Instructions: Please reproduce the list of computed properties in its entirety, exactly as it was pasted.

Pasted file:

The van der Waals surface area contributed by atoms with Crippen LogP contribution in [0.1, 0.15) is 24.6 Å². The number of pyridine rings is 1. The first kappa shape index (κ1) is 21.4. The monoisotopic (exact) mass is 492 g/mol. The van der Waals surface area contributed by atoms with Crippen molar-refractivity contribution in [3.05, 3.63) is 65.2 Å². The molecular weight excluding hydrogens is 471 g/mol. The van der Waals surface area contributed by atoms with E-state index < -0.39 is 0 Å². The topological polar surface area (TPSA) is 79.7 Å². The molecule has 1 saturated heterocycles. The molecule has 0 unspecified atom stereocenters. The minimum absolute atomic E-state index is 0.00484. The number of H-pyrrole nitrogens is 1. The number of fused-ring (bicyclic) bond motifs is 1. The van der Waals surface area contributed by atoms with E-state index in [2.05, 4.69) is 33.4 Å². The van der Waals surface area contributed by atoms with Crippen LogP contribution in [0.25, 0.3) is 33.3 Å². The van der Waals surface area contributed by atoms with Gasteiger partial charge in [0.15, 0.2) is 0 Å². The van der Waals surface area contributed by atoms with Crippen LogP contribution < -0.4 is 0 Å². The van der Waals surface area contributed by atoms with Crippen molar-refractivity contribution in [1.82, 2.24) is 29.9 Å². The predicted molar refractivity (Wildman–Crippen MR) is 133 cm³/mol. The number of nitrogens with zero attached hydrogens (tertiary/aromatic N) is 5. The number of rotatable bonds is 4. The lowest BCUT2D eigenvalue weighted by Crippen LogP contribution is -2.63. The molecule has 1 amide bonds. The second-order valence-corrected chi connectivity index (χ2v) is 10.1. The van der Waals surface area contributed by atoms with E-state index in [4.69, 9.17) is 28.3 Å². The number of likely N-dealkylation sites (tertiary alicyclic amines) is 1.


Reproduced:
The van der Waals surface area contributed by atoms with Crippen LogP contribution in [0.1, 0.15) is 24.6 Å². The number of pyridine rings is 1. The first kappa shape index (κ1) is 21.4. The monoisotopic (exact) mass is 492 g/mol. The van der Waals surface area contributed by atoms with Crippen molar-refractivity contribution in [3.05, 3.63) is 65.2 Å². The molecular weight excluding hydrogens is 471 g/mol. The van der Waals surface area contributed by atoms with E-state index < -0.39 is 0 Å². The topological polar surface area (TPSA) is 79.7 Å². The molecule has 1 saturated heterocycles. The molecule has 0 unspecified atom stereocenters. The minimum absolute atomic E-state index is 0.00484. The number of H-pyrrole nitrogens is 1. The number of fused-ring (bicyclic) bond motifs is 1. The van der Waals surface area contributed by atoms with E-state index in [2.05, 4.69) is 33.4 Å². The van der Waals surface area contributed by atoms with Crippen LogP contribution in [0.25, 0.3) is 33.3 Å². The van der Waals surface area contributed by atoms with Gasteiger partial charge in [0.15, 0.2) is 0 Å². The van der Waals surface area contributed by atoms with Crippen LogP contribution < -0.4 is 0 Å². The van der Waals surface area contributed by atoms with Crippen molar-refractivity contribution in [1.82, 2.24) is 29.9 Å². The predicted molar refractivity (Wildman–Crippen MR) is 133 cm³/mol. The number of nitrogens with zero attached hydrogens (tertiary/aromatic N) is 5. The number of rotatable bonds is 4. The lowest BCUT2D eigenvalue weighted by Crippen LogP contribution is -2.63. The molecule has 1 amide bonds. The second-order valence-corrected chi connectivity index (χ2v) is 10.1. The van der Waals surface area contributed by atoms with E-state index in [4.69, 9.17) is 28.3 Å². The number of likely N-dealkylation sites (tertiary alicyclic amines) is 1.